I am a relative neophyte to a lot of the workings of Colorado’s state government. I am working feverishly to learn so I can share with others, and I have to tell you that some of what I am learning is an increasing cause for concern on my part.
Have you ever thought about who is running our state? I mean, in an everyday sense, who makes many of the decisions that have tangible (and rapid) impacts on your life? If you guessed it’s always the governor, the legislature or judges, you’re wrong. Quite often it’s boards and commissions.
Boards and commissions are increasingly deciding an ever-growing list of things about your life and our state’s economy. They are doing this with the blessing of our elected officials.
In some ways, having boards and commissions being at the forefront makes sense. We have a part-time legislature made up of people from a variety of backgrounds. They may not be around or have the expertise to handle things in a timely way.
The cost for this is that the General Assembly must delegate some authority to commissions and boards — people with the necessary experience and the ability to respond year-round.
Unfortunately, like any addict, it seems our legislature is unable to moderate its use of boards and commissions. In fact, I believe our state is close to a tipping point where, as a friend of mine put it recently, commissions and boards are becoming a fourth branch of government.
This wouldn’t be as egregious if the boards’ powers were kept to a relatively narrow part of our lives, but that has not lately proven to be the case.
Consider the effort underway by unelected state and regional commissions to develop an “Employer-based Trip Reduction Program.” Proposals under discussion call for new rules on businesses with possibly as few as 100 employees, forcing them to (among other things) monitor employee driving habits, submit reports to the state, and curtail a given percentage of employee trips to and from work on a fixed schedule.
The Regional Air Quality Council, Colorado Department of Public Health and Environment and the Colorado Department of Transportation are in the process of finalizing a statewide proposal for submission to the Colorado Air Quality Control Commission — a group appointed by the governor. It could then become a rule that every qualifying employer must abide by.
Whether or not you agree with the necessity for limiting car travel, I hope you agree that this is a gigantic amount of power in the hands of a very few. Many lives and businesses will have to change based on the decisions of unelected commissions.
Additionally, what recourse do we have if we don’t like it? Can you or I vote out any of these commissions to hold them accountable?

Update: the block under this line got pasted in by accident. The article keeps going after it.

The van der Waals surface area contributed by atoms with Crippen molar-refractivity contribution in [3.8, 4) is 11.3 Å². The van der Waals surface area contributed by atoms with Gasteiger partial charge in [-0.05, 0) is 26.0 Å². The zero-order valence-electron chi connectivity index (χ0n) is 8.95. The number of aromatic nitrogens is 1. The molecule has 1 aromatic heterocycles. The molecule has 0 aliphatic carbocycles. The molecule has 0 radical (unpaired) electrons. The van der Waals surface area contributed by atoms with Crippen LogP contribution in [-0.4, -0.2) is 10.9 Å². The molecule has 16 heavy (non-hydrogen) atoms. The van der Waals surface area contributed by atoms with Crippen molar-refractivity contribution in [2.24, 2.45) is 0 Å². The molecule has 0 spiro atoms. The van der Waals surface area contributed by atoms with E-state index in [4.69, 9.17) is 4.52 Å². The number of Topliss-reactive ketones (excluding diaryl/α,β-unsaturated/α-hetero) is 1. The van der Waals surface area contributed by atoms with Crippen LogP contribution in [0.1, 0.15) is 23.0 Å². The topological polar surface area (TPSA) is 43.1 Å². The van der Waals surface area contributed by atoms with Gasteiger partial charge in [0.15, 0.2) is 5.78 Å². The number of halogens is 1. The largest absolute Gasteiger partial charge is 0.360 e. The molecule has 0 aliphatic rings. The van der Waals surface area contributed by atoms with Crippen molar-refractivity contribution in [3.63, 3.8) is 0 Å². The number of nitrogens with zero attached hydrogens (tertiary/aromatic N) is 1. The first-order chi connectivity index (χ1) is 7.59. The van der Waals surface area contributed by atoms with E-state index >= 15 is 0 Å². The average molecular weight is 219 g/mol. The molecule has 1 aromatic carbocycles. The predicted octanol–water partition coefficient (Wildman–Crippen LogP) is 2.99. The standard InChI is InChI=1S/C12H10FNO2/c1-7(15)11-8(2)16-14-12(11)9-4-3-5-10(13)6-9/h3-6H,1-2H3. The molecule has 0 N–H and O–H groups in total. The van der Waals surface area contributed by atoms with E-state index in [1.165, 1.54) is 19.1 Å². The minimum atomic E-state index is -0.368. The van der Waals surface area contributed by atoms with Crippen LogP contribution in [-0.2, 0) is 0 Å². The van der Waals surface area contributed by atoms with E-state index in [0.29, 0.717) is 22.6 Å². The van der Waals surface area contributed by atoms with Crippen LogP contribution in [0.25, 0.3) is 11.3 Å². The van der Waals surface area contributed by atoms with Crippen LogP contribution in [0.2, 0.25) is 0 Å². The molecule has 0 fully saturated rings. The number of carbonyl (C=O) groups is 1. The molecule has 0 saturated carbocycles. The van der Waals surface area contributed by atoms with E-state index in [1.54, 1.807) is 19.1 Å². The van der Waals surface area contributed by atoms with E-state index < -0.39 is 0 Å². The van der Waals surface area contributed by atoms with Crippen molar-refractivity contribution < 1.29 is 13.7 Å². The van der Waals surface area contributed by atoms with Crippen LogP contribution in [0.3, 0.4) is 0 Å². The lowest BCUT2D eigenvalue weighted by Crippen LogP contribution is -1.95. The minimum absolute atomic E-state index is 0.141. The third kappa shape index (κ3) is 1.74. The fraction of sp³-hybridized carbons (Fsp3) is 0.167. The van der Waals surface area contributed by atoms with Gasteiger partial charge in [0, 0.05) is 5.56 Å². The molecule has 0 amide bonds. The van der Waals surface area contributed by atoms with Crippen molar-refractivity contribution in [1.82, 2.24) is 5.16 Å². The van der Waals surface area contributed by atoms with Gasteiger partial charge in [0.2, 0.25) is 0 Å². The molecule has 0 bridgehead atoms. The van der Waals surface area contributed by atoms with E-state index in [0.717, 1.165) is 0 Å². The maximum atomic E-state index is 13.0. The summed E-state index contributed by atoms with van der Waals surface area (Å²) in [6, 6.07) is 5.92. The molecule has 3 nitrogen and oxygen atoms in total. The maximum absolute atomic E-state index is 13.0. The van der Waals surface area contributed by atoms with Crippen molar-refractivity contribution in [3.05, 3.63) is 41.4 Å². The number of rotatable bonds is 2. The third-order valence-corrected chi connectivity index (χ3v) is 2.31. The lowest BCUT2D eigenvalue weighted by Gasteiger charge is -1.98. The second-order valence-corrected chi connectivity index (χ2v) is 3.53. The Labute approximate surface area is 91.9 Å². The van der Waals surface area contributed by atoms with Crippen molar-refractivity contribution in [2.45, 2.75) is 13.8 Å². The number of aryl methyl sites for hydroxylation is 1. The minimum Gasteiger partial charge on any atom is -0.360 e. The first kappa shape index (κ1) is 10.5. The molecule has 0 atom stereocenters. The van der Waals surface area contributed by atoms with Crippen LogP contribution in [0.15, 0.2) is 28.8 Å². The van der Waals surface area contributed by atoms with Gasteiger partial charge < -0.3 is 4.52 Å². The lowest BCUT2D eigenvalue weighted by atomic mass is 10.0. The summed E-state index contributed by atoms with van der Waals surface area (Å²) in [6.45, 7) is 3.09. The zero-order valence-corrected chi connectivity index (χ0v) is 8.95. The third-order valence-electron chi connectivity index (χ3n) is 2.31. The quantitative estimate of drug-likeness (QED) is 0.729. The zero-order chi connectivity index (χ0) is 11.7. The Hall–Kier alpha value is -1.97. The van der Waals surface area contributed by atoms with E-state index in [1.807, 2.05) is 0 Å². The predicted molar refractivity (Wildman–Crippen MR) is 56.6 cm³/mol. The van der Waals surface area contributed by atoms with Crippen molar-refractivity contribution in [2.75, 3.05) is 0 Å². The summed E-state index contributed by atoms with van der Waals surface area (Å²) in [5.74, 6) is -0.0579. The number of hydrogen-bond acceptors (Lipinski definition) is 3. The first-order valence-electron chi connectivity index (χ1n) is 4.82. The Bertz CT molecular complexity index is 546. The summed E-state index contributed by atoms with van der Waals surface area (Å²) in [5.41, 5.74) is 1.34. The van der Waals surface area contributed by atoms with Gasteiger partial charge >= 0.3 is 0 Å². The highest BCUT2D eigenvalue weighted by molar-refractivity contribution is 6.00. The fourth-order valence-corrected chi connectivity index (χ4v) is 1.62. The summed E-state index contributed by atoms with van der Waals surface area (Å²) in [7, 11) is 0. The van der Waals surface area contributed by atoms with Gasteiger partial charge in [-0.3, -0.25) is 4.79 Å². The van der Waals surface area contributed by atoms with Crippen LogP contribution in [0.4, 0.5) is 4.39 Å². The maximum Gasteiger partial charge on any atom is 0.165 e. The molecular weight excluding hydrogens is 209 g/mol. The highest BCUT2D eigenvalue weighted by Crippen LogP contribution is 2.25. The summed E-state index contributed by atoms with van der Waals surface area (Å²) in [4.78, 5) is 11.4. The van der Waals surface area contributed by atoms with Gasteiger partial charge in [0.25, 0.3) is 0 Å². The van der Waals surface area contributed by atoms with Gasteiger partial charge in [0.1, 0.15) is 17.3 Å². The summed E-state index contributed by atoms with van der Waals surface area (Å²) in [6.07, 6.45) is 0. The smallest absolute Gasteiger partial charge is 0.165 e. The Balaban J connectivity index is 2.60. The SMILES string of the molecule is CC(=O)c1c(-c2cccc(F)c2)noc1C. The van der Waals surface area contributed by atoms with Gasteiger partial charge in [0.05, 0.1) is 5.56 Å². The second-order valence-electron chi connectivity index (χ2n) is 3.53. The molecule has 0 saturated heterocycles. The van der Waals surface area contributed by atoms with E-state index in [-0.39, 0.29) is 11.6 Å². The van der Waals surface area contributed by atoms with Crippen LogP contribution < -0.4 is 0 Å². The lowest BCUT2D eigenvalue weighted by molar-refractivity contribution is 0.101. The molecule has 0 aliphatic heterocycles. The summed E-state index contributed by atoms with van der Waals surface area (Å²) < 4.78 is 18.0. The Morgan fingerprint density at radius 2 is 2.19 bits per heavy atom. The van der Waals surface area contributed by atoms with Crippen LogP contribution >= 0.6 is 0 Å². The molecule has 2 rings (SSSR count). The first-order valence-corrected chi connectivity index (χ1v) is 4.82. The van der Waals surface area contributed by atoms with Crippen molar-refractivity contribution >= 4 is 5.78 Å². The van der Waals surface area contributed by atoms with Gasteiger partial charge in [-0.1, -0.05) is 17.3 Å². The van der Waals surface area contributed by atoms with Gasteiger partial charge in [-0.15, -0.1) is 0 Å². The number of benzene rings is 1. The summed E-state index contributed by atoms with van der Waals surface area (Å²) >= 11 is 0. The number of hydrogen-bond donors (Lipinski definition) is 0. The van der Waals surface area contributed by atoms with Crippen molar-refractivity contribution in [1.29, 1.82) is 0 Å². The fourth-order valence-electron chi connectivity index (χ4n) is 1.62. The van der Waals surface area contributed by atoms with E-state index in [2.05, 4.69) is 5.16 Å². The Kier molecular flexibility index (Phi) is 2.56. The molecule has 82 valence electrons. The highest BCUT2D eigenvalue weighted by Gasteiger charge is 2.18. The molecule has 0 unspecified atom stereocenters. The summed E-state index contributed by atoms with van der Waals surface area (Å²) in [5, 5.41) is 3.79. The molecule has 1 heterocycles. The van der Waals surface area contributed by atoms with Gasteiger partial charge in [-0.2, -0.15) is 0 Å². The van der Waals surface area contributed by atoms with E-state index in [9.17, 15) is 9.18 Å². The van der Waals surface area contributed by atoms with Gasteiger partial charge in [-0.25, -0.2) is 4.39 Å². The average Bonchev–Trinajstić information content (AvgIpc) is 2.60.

The revelry at the Capitol just doesn’t seem to show any signs of slowing either. When you look at the legislation coming out of the General Assembly this season, you’ll see examples aplenty. Below are a couple of the worst ones I could find.
(Please don’t misunderstand. I don’t say “worst” in terms of the policy idea. You and I might disagree on the idea behind the policy, but I say “worst” in terms of how much control over the economy and lives of Coloradans there is concentrated into the hands of a few.)
- Senate Bill 175 would appoint a board to set maximum prices on prescription drugs in the state. If companies want to sell that drug here, they would have to be below that price.
- House Bill 1232 would, if private insurers and hospitals don’t meet the state’s demands on pricing and services offered with insurance plans, appoint a board with power to determine what things are necessary in an insurance plan (pediatric dental care for childless singles in Obamacare, anyone?) and then force, under threat to their licensure, providers to accept this plan.
Put this in the context of something besides health and you will get a good idea of how much control these boards have over people and the economy.
Can you imagine a group of people telling a car dealer that he must sell a car to someone for less than $900 or they’ll put him out of business? Can you imagine a group of people telling a flower shop owner how much is too much for those roses?
Whatever amount of market control you think the government should have, whatever your feelings about health care and the environment, I hope you join me in the commonsense idea that when we do decide to make big, weighty decisions like those above, we should put the power in the hands of those who are closest to the people and most likely to hear their voice.
I hope you join me in calling for a government of and by the people, not of and by an oligarchy of commissioners.
Cory Gaines, a college instructor in Sterling who runs the Colorado Accountability Project on Facebook, lives for what Richard P. Feynman called “the pleasure of finding things out.”
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